dbx is a family of noise reduction systems developed by the company of the same name. The most common implementations are dbx Type I and dbx Type II for analog tape recording and, less commonly, vinyl LPs. A separate implementation, known as dbx-TV, is part of the MTS system used to provide stereo sound to North American and certain other TV systems. The company, dbx, Inc., was also involved with Dynamic Noise Reduction (DNR) systems.
The original dbx Type I and Type II systems were based on the so-called "linear decibel companding" - compressing the signal on recording and expanding it on playback. It was invented by David E. Blackmer of dbx, Inc. in 1971.
A miniature dbx Type II decoder on an integrated circuit was created in 1982 for use in portable and car audio, although only a few devices took advantage of it, such as certain Panasonic portable cassette players and Sanyo car stereos. dbx marketed the PPA-1 Silencer, a decoder that could be used with non-dbx players such as the Sony Walkman. A version of this chip also contained a Dolby B-compatible noise reduction decoder, described as dbx Type B noise reduction; this was possible after the Dolby patent (but not the trademark) had expired.
dbx was also used on vinyl records, which were known as dbx discs. While the earliest release is from 1971, their numbers peaked between 1977 until around 1982. Billboard noted in August 1981 that the total number of releases with dbx encoding was expected to approach 200 albums. Discogs mentions 1100 albums. When employed on LPs, the dbx Type-II system reduced the audibility of dust and scratches, reducing them to tiny pops and clicks (if they were audible at all) and also completely eliminated record surface noise. dbx encoded LPs had, in theory, a dynamic range of up to 90 dB. In addition, dbx LPs were produced from only the original master tapes, with no copies being used, and pressed only on heavy, virgin vinyl. Most were released in limited quantities with premium pricing.
The dbx k9 noise reduction card was designed to fit into the pro-Dolby-A series A-361 frames, already in wide use in pro-reel-to-reel recording studios of the time. The dbx 192 was an elegant design made especially for the Nagra IV-Stereo recorder. It had a single push-button for record/playback encode/decode and was integrated directly into the Nagra's internal signal path. It drew power from the Nagra supply.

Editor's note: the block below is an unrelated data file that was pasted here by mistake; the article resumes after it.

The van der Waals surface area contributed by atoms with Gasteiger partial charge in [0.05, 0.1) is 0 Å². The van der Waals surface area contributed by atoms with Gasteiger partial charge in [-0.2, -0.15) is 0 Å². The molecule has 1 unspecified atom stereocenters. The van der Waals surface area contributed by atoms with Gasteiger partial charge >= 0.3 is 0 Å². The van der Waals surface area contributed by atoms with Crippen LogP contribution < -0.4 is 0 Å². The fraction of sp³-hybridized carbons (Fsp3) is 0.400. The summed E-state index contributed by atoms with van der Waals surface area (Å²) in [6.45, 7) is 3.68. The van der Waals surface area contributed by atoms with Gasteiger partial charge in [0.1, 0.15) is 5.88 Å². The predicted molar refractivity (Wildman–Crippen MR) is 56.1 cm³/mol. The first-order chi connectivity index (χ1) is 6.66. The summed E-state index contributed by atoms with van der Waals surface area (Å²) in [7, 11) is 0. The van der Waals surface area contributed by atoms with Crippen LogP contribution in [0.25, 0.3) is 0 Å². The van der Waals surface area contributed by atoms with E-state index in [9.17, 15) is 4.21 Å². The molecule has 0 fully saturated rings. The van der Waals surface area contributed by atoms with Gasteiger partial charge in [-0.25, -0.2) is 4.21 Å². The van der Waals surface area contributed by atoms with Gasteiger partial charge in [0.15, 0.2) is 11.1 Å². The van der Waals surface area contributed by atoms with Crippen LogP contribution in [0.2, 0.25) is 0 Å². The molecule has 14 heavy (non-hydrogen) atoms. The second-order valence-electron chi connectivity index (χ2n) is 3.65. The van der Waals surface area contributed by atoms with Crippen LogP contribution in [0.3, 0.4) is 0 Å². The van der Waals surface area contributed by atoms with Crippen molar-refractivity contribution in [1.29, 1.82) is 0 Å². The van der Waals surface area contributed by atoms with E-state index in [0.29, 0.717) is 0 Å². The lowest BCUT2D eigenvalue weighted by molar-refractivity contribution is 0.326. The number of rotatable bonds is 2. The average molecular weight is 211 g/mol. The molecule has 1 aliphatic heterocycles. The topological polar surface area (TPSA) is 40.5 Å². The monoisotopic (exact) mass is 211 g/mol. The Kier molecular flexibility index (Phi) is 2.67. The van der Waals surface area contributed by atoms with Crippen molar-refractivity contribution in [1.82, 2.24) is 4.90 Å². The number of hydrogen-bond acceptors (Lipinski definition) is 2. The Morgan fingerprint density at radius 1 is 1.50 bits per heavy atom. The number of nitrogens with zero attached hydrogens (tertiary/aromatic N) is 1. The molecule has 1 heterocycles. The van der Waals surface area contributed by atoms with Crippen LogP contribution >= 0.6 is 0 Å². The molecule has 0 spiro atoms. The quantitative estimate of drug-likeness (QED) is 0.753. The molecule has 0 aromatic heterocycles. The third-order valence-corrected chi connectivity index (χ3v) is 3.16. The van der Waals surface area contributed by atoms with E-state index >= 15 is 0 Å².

dbx-TV noise reduction, while having elements in common with Type I and Type II, is different in fundamental ways, and was developed by Mark Davis (then of dbx, now of Dolby Labs) in the early 1980s.
dbx-TV is included in multichannel television sound (MTS), the U.S. standard for stereo analog television transmission. Every TV device that decoded MTS originally required the payment of royalties, first to dbx, Inc., then to THAT Corporation which was spun off from dbx in 1989 and acquired its MTS patents in 1994; however, those patents expired worldwide in 2004.
dbx noise reduction, capable of more than 20 dB of noise reduction, was used in the re-recording of the film Apocalypse Now in 1979. Dolby A-type noise reduction, capable of only 10-12 dB of noise reduction, was used only at the final stage for the mastering of the film's soundtrack to 70mm prints.
A modified version of dbx was also used in the Colortek stereo film system. In addition, dbx Type-II noise reduction was used in the Model-II and Model-III variants of MCA's Sensurround Special Effects System on the optical audio track and was a cornerstone of the entire system. MCA's Sensurround+Plus, used on the film Zoot Suit, employed dbx Type-II with the 4-track magnetic sound format on 35mm film prints, providing the motion picture with a stereo soundtrack capable of wide dynamic range and freedom from noise.
The first generation Public Radio Satellite System (PRSS), introduced in 1979 and used by the American National Public Radio for delivery of network programming to their member stations via satellite, was a single channel per carrier (SCPC) system that had about 40 dB of analog (recovered) signal to noise. dbx modules that were set for 3:1 were used to increase the dynamic range of the system. Typically this worked well but for some low frequencies, the distortion exceeded 10 percent THD. Also, the dbx modules varied in how they tracked the compressed audio so the expanded audio was not an exact representation of what was compressed at the uplink. Still, the use of dbx allowed NPR to be known for its high fidelity standards on its satellite system as commercial broadcasters chose NPR to up-link a number of commercial radio music programs and concerts by commercial radio networks who demanded high fidelity in the analog era. Many of these problems were resolved when the PRSS moved to their second-generation system in 1994, the SOSS (Satellite Operations Support System), in which the feeds were sent digitally.